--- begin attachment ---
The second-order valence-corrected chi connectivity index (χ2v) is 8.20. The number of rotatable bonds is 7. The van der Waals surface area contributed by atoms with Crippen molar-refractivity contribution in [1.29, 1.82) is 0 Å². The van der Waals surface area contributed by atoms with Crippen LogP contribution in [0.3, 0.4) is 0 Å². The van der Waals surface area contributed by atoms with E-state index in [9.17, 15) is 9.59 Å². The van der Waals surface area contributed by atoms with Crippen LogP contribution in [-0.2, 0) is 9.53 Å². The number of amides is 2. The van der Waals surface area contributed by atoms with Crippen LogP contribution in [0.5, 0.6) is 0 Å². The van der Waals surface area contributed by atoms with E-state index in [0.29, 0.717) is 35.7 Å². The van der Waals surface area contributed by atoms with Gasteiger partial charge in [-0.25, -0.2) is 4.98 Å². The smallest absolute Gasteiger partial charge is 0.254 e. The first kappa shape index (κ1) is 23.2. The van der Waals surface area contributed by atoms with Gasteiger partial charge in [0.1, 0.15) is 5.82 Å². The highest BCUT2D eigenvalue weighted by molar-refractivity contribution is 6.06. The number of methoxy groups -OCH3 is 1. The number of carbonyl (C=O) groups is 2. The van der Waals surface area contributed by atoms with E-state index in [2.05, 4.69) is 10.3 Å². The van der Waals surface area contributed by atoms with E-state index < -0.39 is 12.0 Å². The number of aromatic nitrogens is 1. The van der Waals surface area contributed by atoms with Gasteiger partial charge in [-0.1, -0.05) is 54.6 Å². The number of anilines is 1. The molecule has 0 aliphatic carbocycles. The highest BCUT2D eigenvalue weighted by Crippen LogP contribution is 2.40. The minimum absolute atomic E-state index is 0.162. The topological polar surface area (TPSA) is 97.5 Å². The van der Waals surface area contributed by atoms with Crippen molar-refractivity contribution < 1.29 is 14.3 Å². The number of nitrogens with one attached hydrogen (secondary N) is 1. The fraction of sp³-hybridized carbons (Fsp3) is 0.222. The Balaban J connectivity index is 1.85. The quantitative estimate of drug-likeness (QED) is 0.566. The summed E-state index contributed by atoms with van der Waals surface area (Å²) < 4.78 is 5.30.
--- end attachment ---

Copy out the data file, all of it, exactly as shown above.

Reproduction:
The second-order valence-corrected chi connectivity index (χ2v) is 8.20. The number of rotatable bonds is 7. The van der Waals surface area contributed by atoms with Crippen molar-refractivity contribution in [1.29, 1.82) is 0 Å². The van der Waals surface area contributed by atoms with Crippen LogP contribution in [0.3, 0.4) is 0 Å². The van der Waals surface area contributed by atoms with E-state index in [9.17, 15) is 9.59 Å². The van der Waals surface area contributed by atoms with Crippen LogP contribution in [-0.2, 0) is 9.53 Å². The number of amides is 2. The van der Waals surface area contributed by atoms with Crippen LogP contribution in [0.5, 0.6) is 0 Å². The van der Waals surface area contributed by atoms with E-state index in [0.29, 0.717) is 35.7 Å². The van der Waals surface area contributed by atoms with Gasteiger partial charge in [-0.25, -0.2) is 4.98 Å². The smallest absolute Gasteiger partial charge is 0.254 e. The first kappa shape index (κ1) is 23.2. The van der Waals surface area contributed by atoms with Gasteiger partial charge in [0.1, 0.15) is 5.82 Å². The highest BCUT2D eigenvalue weighted by molar-refractivity contribution is 6.06. The number of methoxy groups -OCH3 is 1. The number of carbonyl (C=O) groups is 2. The van der Waals surface area contributed by atoms with E-state index in [2.05, 4.69) is 10.3 Å². The van der Waals surface area contributed by atoms with E-state index < -0.39 is 12.0 Å². The number of aromatic nitrogens is 1. The van der Waals surface area contributed by atoms with Gasteiger partial charge in [-0.1, -0.05) is 54.6 Å². The number of anilines is 1. The molecule has 0 aliphatic carbocycles. The highest BCUT2D eigenvalue weighted by Crippen LogP contribution is 2.40. The minimum absolute atomic E-state index is 0.162. The topological polar surface area (TPSA) is 97.5 Å². The van der Waals surface area contributed by atoms with Crippen molar-refractivity contribution < 1.29 is 14.3 Å². The number of nitrogens with one attached hydrogen (secondary N) is 1. The fraction of sp³-hybridized carbons (Fsp3) is 0.222. The Balaban J connectivity index is 1.85. The quantitative estimate of drug-likeness (QED) is 0.566. The summed E-state index contributed by atoms with van der Waals surface area (Å²) < 4.78 is 5.30.